Lord Caitanya did not insist that one chant the maha-mantra. Instead, He said that one may glorify the Supreme Lord by any of His limitless holy names. Praising the holy names and glories of the Lord and His pure devotees is the essence of all religion. (Isn’t that why you’re writing to us about Jesus Christ? If you don’t agree, what is your letter all about? And what were Jesus and his disciples doing if not praising God and His glories?)
Yes, Jesus died on a cross as a sacrifice for mankind’s sin. Yet mankind—even that portion of it that claims to be Christian—can’t seem to give up sinning. (We’ll speak more about this later.)
You point out that Jesus and God are one. This oneness is something Krsna’s devotees do understand. But they also see how Jesus and God are different.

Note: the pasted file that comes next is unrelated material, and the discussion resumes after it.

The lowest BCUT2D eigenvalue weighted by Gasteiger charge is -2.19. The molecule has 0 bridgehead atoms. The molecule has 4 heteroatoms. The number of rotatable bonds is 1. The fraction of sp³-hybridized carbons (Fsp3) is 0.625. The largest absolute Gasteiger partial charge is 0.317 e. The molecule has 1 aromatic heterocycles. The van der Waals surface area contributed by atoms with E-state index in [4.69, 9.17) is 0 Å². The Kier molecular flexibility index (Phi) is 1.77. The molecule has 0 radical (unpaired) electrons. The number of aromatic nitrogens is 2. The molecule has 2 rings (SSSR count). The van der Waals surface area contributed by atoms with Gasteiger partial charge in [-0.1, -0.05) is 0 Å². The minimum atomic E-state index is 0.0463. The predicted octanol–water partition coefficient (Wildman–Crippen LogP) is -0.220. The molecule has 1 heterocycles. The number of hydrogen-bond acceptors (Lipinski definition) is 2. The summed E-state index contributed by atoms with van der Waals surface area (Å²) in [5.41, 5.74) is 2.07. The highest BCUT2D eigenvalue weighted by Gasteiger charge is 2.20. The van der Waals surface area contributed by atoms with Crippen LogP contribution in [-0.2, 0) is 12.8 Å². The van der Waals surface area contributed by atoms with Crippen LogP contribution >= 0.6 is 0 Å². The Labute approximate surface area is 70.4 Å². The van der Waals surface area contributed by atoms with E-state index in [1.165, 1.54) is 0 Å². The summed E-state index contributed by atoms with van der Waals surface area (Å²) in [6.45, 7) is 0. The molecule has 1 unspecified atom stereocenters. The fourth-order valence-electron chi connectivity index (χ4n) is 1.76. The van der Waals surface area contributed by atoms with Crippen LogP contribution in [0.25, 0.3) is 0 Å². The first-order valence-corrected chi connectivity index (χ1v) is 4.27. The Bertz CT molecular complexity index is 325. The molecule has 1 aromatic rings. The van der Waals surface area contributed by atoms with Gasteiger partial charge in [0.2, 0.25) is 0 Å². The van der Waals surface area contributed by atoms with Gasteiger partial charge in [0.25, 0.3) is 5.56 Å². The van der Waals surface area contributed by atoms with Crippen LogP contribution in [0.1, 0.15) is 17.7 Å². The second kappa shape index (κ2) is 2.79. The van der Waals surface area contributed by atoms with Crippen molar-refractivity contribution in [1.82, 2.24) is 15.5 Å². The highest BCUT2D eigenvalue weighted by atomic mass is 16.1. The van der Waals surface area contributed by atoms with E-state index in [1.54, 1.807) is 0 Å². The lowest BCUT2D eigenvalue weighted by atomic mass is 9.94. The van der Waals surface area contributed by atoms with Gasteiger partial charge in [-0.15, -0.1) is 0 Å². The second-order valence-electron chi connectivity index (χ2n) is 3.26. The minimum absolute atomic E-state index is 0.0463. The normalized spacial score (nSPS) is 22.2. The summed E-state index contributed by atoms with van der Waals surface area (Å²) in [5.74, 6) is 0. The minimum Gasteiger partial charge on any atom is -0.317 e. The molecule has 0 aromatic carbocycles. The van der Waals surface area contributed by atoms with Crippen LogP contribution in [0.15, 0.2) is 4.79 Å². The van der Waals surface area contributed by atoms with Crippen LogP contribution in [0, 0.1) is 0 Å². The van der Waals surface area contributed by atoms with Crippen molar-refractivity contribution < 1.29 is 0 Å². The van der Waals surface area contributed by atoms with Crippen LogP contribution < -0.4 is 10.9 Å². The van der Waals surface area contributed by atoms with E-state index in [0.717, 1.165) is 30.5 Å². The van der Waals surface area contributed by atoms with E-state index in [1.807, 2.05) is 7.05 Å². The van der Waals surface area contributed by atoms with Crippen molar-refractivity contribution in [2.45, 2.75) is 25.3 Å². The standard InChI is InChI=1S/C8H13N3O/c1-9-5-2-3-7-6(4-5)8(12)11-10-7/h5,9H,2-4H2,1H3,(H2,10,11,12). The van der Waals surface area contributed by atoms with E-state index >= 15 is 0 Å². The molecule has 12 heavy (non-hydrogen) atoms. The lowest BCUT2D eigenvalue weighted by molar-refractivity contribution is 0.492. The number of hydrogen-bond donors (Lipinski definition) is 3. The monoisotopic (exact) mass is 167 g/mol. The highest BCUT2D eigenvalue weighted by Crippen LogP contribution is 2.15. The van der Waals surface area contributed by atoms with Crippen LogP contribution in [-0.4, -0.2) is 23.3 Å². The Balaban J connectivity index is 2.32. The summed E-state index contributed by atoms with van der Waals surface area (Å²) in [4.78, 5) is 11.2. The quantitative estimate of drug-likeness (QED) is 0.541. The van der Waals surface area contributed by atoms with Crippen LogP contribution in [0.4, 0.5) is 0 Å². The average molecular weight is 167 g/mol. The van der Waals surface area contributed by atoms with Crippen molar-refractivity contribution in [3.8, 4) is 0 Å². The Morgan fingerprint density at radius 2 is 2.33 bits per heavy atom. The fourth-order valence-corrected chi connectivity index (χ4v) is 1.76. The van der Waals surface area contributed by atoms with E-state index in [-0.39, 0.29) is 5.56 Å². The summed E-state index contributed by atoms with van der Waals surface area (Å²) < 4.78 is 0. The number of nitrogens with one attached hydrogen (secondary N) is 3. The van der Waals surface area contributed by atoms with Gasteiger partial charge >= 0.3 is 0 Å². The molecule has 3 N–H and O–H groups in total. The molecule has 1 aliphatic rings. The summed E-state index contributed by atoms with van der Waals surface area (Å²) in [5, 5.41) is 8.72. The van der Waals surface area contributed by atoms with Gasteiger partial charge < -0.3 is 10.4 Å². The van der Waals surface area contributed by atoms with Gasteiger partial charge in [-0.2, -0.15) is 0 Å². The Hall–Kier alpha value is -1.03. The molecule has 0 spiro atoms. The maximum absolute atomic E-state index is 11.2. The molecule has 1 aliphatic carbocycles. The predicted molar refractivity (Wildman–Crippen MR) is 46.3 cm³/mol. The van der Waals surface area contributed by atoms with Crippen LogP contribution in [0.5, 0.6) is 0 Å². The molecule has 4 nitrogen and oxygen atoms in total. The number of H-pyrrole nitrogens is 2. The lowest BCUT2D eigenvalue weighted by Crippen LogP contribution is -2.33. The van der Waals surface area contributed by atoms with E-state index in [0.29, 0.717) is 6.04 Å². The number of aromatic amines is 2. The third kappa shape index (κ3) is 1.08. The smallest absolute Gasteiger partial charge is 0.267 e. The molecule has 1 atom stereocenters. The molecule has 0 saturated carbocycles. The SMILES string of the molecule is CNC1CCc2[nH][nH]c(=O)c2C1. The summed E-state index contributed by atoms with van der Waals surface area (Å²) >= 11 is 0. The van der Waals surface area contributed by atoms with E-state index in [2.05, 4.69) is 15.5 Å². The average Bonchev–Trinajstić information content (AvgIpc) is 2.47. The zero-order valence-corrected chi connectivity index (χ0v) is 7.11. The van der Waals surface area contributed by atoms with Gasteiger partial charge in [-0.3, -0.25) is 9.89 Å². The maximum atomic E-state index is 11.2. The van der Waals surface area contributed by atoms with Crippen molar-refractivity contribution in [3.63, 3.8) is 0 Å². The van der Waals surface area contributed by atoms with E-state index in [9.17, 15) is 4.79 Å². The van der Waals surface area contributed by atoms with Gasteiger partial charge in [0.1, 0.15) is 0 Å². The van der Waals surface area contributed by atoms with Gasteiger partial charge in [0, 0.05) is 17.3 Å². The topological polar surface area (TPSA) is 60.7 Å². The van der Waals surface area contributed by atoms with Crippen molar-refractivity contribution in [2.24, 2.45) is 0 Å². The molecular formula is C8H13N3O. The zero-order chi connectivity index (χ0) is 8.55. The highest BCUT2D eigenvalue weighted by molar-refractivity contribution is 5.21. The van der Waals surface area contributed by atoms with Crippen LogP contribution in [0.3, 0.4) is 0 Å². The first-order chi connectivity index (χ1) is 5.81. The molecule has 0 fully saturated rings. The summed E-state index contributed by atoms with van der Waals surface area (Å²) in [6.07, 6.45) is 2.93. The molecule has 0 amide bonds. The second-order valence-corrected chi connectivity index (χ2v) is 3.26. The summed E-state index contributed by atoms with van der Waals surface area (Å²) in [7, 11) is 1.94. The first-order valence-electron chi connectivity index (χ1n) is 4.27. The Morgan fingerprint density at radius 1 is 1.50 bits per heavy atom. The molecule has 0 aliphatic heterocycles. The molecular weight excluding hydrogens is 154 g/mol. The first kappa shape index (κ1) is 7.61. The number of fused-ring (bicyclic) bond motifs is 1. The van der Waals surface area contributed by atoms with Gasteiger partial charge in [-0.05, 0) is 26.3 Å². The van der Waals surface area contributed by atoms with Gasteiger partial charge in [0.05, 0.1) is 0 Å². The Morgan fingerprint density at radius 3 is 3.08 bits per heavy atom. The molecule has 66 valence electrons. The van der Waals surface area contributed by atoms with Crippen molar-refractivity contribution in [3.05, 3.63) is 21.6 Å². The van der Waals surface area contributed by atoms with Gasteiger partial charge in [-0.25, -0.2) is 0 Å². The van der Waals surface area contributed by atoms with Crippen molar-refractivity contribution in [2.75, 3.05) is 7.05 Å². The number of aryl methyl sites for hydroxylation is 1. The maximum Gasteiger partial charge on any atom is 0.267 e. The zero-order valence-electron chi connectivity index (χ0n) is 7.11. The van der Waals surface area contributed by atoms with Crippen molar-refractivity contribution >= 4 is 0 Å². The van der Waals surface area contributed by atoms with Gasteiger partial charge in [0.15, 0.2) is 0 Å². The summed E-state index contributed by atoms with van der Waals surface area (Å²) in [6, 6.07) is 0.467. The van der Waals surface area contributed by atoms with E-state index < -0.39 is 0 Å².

The use of the words father and son obviously points to the existence of two different persons. When Jesus prays to God, do you think he’s praying to himself? And the statement that Jesus is sitting “at the right hand of God” would be nonsense without the existence of two distinct individuals—Jesus and God. This is not a material distinction. It is an eternal, spiritual distinction. Even in God’s spiritual kingdom, there are two distinct individuals—the father and the son, the Lord and his servant.
It’s too bad you quoted only part of the discourse between Jesus and Philip. Here’s how Jesus continues: “How can you say, ‘Show us the Father’? Don’t you believe that I am in the Father, and that the Father is in me? The words I say to you are not just my own. Rather, it is the Father, living in me, who is doing his work. Believe me when I say that I am in the Father and the Father is in me.” (John 14:9-11)